View details for DOI 10.1002/hbm.24220
View details for PubMedID 29885097
A Proof of Concept Study of Function-Based Statistical Analysis of fNIRS Data: Syntax Comprehension in Children with Specific Language Impairment Compared to Typically-Developing Controls
FRONTIERS IN BEHAVIORAL NEUROSCIENCE
Functional near infrared spectroscopy (fNIRS) is a neuroimaging technology that enables investigators to indirectly monitor brain activity in vivo through relative changes in the concentration of oxygenated and deoxygenated hemoglobin. One of the key features of fNIRS is its superior temporal resolution, with dense measurements over very short periods of time (100 ms increments). Unfortunately, most statistical analysis approaches in the existing literature have not fully utilized the high temporal resolution of fNIRS. For example, many analysis procedures are based on linearity assumptions that only extract partial information, thereby neglecting the overall dynamic trends in fNIRS trajectories. The main goal of this article is to assess the ability of a functional data analysis (FDA) approach for detecting significant differences in hemodynamic responses recorded by fNIRS. Children with and without SLI wore two, 3 × 5 fNIRS caps situated over the bilateral parasylvian areas as they completed a language comprehension task. FDA was used to decompose the high dimensional hemodynamic curves into the mean function and a few eigenfunctions to represent the overall trend and variation structures over time. Compared to the most popular GLM, we did not assume any parametric structure and let the data speak for itself. This analysis identified significant differences between the case and control groups in the oxygenated hemodynamic mean trends in the bilateral inferior frontal and left inferior posterior parietal brain regions. We also detected significant group differences in the deoxygenated hemodynamic mean trends in the right inferior posterior parietal cortex and left temporal parietal junction. These findings, using dramatically different approaches, experimental designs, data sets, and foci, were consistent with several other reports, confirming group differences in the importance of these two areas for syntax comprehension. The proposed FDA was consistent with the temporal characteristics of fNIRS, thus providing an alternative methodology for fNIRS analyses.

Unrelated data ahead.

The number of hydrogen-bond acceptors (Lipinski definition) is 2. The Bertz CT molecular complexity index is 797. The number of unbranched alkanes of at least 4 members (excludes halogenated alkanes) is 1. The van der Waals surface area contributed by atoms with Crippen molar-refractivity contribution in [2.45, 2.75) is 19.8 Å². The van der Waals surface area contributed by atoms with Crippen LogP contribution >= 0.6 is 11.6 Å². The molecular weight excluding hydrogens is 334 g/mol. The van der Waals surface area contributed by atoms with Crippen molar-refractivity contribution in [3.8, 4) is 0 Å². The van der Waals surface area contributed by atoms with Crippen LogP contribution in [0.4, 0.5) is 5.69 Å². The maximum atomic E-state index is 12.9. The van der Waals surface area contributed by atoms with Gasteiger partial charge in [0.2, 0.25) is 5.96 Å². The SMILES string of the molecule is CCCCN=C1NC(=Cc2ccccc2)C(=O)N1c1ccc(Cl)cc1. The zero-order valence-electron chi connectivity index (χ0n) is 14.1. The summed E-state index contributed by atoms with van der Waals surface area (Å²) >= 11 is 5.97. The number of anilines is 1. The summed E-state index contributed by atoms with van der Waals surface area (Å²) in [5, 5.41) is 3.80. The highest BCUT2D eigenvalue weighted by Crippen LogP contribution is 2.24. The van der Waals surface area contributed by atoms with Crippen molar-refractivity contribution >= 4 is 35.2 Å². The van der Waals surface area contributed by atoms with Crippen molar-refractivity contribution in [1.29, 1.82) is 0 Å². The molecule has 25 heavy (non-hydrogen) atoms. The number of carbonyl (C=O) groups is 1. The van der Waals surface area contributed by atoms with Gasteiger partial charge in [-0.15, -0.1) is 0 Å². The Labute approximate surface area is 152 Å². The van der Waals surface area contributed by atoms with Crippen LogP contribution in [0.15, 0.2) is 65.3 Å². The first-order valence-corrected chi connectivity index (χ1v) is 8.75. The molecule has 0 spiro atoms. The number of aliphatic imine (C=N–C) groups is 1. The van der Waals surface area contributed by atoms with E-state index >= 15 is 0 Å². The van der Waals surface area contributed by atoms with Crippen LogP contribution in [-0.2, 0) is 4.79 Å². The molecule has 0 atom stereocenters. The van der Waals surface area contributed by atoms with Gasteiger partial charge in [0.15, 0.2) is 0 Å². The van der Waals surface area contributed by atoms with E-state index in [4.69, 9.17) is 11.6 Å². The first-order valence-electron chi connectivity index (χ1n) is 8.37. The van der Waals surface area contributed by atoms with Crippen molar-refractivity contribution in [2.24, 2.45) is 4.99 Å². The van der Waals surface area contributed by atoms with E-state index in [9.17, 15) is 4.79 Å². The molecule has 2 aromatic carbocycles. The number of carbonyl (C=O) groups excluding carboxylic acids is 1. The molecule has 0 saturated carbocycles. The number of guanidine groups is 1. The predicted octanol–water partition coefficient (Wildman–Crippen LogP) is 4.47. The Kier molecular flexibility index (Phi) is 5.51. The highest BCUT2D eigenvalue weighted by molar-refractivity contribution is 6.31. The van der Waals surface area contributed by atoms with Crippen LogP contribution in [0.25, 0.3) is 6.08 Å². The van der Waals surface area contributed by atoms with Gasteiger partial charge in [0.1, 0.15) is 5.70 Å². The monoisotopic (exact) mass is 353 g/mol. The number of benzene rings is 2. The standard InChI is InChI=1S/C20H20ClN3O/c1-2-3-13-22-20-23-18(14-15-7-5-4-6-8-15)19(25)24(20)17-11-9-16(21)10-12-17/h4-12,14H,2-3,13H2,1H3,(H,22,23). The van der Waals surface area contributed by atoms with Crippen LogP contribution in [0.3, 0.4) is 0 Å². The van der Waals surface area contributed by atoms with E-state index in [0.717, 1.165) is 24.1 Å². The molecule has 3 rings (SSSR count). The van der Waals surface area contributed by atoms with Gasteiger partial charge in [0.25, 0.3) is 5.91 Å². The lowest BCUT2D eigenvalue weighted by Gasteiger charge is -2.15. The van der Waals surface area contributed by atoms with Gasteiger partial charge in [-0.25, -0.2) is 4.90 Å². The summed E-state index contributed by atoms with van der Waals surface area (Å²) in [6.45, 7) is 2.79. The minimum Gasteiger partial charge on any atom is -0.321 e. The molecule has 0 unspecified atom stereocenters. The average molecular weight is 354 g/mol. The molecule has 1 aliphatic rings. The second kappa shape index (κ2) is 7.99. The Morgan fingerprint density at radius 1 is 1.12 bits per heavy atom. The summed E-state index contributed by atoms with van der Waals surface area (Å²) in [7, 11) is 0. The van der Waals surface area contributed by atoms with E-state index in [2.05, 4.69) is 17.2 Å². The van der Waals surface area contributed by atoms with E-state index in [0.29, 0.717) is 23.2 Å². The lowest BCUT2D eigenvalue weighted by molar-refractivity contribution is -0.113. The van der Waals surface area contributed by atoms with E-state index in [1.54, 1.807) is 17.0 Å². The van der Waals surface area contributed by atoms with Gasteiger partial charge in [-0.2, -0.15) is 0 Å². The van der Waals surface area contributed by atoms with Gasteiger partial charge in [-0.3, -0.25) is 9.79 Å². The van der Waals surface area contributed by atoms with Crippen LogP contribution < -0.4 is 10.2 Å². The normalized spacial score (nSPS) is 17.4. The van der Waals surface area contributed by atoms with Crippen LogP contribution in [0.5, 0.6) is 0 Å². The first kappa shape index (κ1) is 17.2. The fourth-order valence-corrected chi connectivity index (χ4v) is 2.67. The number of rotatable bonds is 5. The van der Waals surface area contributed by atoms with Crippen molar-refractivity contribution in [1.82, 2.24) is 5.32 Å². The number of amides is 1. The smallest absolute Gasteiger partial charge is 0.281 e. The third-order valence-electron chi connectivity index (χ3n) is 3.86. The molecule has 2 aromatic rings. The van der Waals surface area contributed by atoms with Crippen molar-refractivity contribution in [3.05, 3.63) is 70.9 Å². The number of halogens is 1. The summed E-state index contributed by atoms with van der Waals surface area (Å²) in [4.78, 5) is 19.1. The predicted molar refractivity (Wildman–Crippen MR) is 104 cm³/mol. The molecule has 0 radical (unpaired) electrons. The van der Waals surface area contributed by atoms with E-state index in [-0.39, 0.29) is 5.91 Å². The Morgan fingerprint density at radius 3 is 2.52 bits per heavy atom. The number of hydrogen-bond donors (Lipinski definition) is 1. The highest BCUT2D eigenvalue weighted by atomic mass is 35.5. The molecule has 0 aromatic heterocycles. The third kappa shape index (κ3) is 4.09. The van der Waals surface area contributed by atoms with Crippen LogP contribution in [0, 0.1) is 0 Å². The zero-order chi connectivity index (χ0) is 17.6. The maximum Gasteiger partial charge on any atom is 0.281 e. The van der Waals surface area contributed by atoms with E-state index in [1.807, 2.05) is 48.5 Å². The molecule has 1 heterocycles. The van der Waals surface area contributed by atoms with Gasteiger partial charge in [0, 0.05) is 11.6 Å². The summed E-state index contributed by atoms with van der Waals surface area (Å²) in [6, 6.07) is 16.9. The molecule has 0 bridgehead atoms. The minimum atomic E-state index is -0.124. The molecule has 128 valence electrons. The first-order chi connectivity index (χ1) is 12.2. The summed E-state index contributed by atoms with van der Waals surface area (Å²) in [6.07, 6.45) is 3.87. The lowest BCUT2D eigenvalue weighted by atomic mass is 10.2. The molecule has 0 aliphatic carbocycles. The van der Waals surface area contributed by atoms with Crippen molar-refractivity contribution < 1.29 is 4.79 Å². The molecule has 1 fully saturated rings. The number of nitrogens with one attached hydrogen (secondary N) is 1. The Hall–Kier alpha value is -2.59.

View details for DOI 10.3389/fnbeh.2076.00108
View details for Web of Science ID 000377241800001
View details for PubMedID 27375448
View details for PubMedCentralID PMC4894897
- Using Open-Response Fraction Items to Explore the Relationship Between Instructional Modalities and Students' Solution Strategies INTERNATIONAL JOURNAL OF EDUCATION IN MATHEMATICS SCIENCE AND TECHNOLOGY 2016; 4 (2): 112–32